Let us assume for a moment that I have discovered, while studying dandelion plants and how they regenerate, that if one collects and crushes enough of these seeds amounting to a sixteenth ounce of dandelion powder and further discovers that ingesting at least this much daily, I am relieved of an excruciating pain that I experience frequently from a spinal arthritic inflammation. Now suppose that I have discontinued the use of the expensive prescription issued by my rheumatologist after I have discovered that there seemed to be no adverse affects from the ingestion of this dandelion powder and I have decided that though the collection and grinding of these seeds is time consuming and labor intensive that it is worth it to save a few thousand dollars via self medication.
Now, let us assume the probable. The neighbors, after watching how I deal with my infestation of dandelions (letting them go to seed, then picking the heads off and placing them in a bag), begin asking questions. “Why not just spray the damn things?” “Every time I come by, you’re on your hands and knees plucking the heads off dandelions, are you nuts?” Finally I confide in an acquaintance that I trust of what I have discovered. Of course, he laughs at the idea and eventually tells his family about my mission in life as a humorous thing about a neighbor of his. I become the “dandelion man” and the butt of jokes as word spreads throughout the neighborhood. In a good year I can accumulate about ten to twenty pounds of dandelion dust from my three acres to satisfy my medical needs so there are at times several pounds of dandelion dust on hand.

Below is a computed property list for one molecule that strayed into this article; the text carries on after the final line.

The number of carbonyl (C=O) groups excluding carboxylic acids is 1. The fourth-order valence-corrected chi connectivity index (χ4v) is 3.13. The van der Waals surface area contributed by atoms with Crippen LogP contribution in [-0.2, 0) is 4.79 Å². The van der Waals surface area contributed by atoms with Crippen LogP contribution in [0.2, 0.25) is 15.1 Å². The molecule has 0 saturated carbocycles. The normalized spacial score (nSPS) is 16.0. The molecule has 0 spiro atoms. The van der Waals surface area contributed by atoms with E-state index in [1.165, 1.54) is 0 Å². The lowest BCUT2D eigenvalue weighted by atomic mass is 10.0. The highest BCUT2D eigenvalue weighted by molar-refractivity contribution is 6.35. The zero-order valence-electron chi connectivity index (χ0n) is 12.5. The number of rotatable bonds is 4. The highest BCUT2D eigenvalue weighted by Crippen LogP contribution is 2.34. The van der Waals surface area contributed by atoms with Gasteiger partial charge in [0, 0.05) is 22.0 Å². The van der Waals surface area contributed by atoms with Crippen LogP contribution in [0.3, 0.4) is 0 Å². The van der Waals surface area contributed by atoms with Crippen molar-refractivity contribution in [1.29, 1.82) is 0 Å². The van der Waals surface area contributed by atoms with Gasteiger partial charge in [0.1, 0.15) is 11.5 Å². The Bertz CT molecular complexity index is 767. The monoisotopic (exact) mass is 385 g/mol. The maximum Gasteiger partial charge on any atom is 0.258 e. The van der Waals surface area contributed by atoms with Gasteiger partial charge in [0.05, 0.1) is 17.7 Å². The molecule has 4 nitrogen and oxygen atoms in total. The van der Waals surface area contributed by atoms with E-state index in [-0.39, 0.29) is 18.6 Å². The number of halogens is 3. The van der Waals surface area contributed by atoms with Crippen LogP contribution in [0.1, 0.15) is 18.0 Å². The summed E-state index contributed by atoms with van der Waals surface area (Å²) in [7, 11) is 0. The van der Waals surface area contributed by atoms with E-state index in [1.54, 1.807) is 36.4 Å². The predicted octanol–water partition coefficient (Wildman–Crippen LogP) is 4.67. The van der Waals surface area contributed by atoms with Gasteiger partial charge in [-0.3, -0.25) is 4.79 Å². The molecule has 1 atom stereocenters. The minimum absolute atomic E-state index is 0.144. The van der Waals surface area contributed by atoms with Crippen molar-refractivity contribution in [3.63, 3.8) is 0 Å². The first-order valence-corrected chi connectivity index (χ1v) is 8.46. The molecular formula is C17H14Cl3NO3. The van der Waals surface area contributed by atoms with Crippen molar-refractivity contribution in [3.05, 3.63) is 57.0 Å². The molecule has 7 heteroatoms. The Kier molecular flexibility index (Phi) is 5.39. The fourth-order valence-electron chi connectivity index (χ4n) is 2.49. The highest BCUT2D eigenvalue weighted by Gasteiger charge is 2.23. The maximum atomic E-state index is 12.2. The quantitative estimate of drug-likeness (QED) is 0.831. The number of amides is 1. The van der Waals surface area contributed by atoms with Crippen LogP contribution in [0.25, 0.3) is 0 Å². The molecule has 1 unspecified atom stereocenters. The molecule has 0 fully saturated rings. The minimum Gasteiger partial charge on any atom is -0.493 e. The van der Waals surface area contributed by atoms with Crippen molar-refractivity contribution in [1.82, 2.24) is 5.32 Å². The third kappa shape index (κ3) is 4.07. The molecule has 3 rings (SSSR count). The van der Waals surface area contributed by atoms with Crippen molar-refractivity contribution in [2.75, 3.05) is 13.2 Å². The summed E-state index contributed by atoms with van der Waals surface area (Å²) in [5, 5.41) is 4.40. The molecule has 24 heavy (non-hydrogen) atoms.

Now, let us assume the obvious. At some time as the word spreads about “dandelion man” and his discovery, could it be possible to get a high by ingesting this dust? Let us assume that the curiosity gets the best of a couple of curious teenagers and while visiting my premises make off with a couple of pounds of my dust. And further, they discover that indeed by ingesting a couple of ounces do a nice job of intoxication, which lasts for a couple of hours.
You can see where this would lead as time goes on. At some point of time, as word spread and more misuse of the dandelion powder became known, that this would provoke a din from those clambering for restriction of its use demanding the government to place dandelions on the list of controlled substances.
Now, try to imagine how much it would cost to police and/or eradicate the growth of dandelions. As history should be the lesson, regardless of the time and money spent, not to mention the lives and property destroyed, the war on dandelions would never end.
Which brings me to the point of this letter. Government in its quest to force people to conform to laws prohibiting certain substances will never, never, never prohibit the use of forbidden substances via ban or regulation limiting use. It didn’t work for alcohol or any other controlled substance. It won’t work for tobacco. In many cases, those who misuse any substance will very likely move on to another substance for the satisfaction of dimming their view of the world, which has somehow become unbearable.
The so-called “war on drugs” has never been a war on the drugs themselves but a war on the citizens, their families, and their property. Prohibition of substance use has not and will not ever work. It is time to end this costly example of trying to force people in their use of controlled or prohibited substances. Our governments are bound by our constitutions to defend and protect our rights to whatever we wish them to be as long as we do not harm others with those same rights. We need to return to a time when one could go shopping for any substance available looking no farther than a Sears Roebuck & Company catalogue. I totally disagree with the county attorney and the sheriff’s department in their recent attempt to enforce the temporary change in the Montana’s marijuana laws to its fullest penalties by raiding, arresting, and charging those involved with the Banana Belt Caregivers or any other association or individual exercising their rights.
It is well beyond time to end prohibition of the sale or use of any substances and return the responsibility to the individual to use or medicate at their own risk as long as no harm to others is done. As I see it.
David A. Merrick